Widow Dashwood and her three unmarried daughters, Elinor, Marianne and Margaret, inherit only a tiny allowance. So they move out of their grand Sussex home to a more modest cottage in ... See full summary »
Emma Woodhouse (Romola Garai) seems to be perfectly content, to have a loving father for whom she cares, friends, and a home. But Emma has a terrible habit, matchmaking. She cannot resist ... See full summary »
Jonny Lee Miller
Royal Navy captain Wentworth was haughtily turned down eight years ago as suitor of pompous baronet Sir Walter Elliot's daughter Anne, despite true love. Now he visits their former seaside ... See full summary »
Jane Eyre (Anna Paquin and Charlotte Gainsbourg) is an orphan cast out as a young girl by her aunt, Mrs. Reed (Fiona Shaw), and sent to be raised in a harsh charity school for girls. There ... See full summary »
At 10, Fanny Price, a poor relation, goes to live at Mansfield Park, the estate of her aunt's husband, Sir Thomas. Clever, studious, and a writer with an ironic imagination and fine moral ... See full summary »
Jonny Lee Miller,
This mini-series tells the story of Amy Dorrit, who spends her days earning money for the family and looking after her proud father, who is a long term inmate of Marshalsea debtors' prison ... See full summary »
At age 10, Fanny Price is sent by her destitute mother to live with her aunt and uncle, Sir Thomas and Lady Bertram. As a child she was often made to feel that she was the poor relation but... See full summary »
The T.V. adaptation of Charlotte Bronte's novel Jane Eyre is about a young woman who becomes governess to the ward of Mr. Rochester, a brooding and enigmatic man. She falls in love with him. But what secrets lie in his past and threaten to enter his future?Written by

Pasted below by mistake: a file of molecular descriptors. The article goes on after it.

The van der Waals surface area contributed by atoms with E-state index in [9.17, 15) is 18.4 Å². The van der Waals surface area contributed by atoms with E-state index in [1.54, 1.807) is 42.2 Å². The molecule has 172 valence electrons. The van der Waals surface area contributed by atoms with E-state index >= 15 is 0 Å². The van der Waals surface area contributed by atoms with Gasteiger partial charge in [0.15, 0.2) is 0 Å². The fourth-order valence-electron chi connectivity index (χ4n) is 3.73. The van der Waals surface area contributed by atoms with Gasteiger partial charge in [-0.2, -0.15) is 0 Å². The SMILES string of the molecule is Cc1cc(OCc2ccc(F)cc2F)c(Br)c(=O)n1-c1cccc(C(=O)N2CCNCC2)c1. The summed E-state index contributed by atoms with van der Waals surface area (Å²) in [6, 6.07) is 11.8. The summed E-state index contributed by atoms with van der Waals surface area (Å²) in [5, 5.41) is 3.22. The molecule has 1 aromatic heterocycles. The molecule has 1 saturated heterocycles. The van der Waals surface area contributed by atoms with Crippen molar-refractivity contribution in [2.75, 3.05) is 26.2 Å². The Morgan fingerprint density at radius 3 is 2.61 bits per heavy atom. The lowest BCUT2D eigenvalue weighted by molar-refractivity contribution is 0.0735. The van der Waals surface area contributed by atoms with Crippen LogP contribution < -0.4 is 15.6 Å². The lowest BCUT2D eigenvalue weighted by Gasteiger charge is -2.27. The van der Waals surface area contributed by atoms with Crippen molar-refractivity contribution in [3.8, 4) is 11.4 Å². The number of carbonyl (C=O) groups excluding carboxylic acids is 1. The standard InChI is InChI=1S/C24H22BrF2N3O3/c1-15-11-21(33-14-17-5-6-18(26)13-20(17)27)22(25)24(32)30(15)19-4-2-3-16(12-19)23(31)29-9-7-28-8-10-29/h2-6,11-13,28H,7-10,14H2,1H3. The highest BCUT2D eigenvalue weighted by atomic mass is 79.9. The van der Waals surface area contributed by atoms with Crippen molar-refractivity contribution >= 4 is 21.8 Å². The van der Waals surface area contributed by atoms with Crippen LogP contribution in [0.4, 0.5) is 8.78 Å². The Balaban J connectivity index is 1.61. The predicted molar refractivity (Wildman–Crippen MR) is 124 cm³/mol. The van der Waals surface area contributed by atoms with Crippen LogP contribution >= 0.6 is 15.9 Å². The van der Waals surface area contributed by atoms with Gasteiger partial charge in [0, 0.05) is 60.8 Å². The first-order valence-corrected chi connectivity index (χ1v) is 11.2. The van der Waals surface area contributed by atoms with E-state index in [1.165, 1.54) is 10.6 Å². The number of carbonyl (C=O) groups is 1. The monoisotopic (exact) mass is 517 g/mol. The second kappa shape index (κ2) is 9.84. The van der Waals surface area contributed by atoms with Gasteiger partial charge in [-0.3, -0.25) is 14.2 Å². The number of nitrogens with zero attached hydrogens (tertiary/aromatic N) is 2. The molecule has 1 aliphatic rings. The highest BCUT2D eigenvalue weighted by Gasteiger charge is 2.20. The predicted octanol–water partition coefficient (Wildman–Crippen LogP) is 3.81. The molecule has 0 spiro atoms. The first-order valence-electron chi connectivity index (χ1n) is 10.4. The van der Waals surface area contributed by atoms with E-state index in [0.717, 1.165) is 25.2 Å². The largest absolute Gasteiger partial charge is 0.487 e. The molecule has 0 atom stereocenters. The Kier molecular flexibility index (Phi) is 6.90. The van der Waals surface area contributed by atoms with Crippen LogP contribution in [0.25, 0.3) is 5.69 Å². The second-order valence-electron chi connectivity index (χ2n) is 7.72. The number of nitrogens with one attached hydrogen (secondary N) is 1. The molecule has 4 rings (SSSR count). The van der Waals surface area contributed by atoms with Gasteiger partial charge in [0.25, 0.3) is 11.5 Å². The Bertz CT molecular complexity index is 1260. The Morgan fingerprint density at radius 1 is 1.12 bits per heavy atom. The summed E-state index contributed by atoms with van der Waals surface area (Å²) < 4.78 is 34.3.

Ruth Wilson stated this mini-series as being her first big break out role since graduating drama school. See more »
The view from Jane's bedroom changes several times. See more »
Edward Fairfax Rochester:
There you are! You're back! Ungrateful thing, I give you leave for a week and you're gone a whole month! I want my money back, since you have me so little in your thoughts.
I said I was going to be gone for as long as I was needed. And I was. And you still owe me wages.
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Jane Eyre is a tough adaptation. You need a host of competent actors for the minor roles, good child actors and a brooding, fiery Bronte hero for Rochester, capable of attaching a variety of women and inspiring devotion in one of literature's great heroines.
There have been plenty of great Rochesters, George C Scott and Ciaran Hinds to name but two, and Toby Stephens may be another. The ladies certainly seem to think so.
But in Ruth Wilson we may finally have a memorable Jane Eyre. An actress who is strikingly beautiful but not superficially pretty. Who can look dour and empty, who is believably dull and innocent and yet simultaneously contains the fire for a great love story. She has fabulous poise and control. Only the smallest alterations of expression are required to communicate changing emotions bubbling below the surface. One of the reasons it fits so well into four hours is that Ruth can do 10 pages of prose with one change of expression. Adorable.
It goes along at a fair old pace. Jane is into and out of Lowood in the first 10 minutes. But the texture is right. The two central characters have sparked on and off each other very convincingly.
Will it be the one?
(After the Final Episode) There's no doubt. It is THE one. Started extremely well and got better and better. There are so many outstanding moments between the two leads and not just in the big scenes. Watch Ruth Wilson's incredible acting in the stairwell as she summons up the courage to enter the tower room to nurse Mason, balanced by Toby's concern followed by his wordless decision to trust her. Or his petulance as he welcomes her return from Gateshead, turning to delight in Jane's pleasure in coming home. The last episode is unforgettable. As good as television gets.
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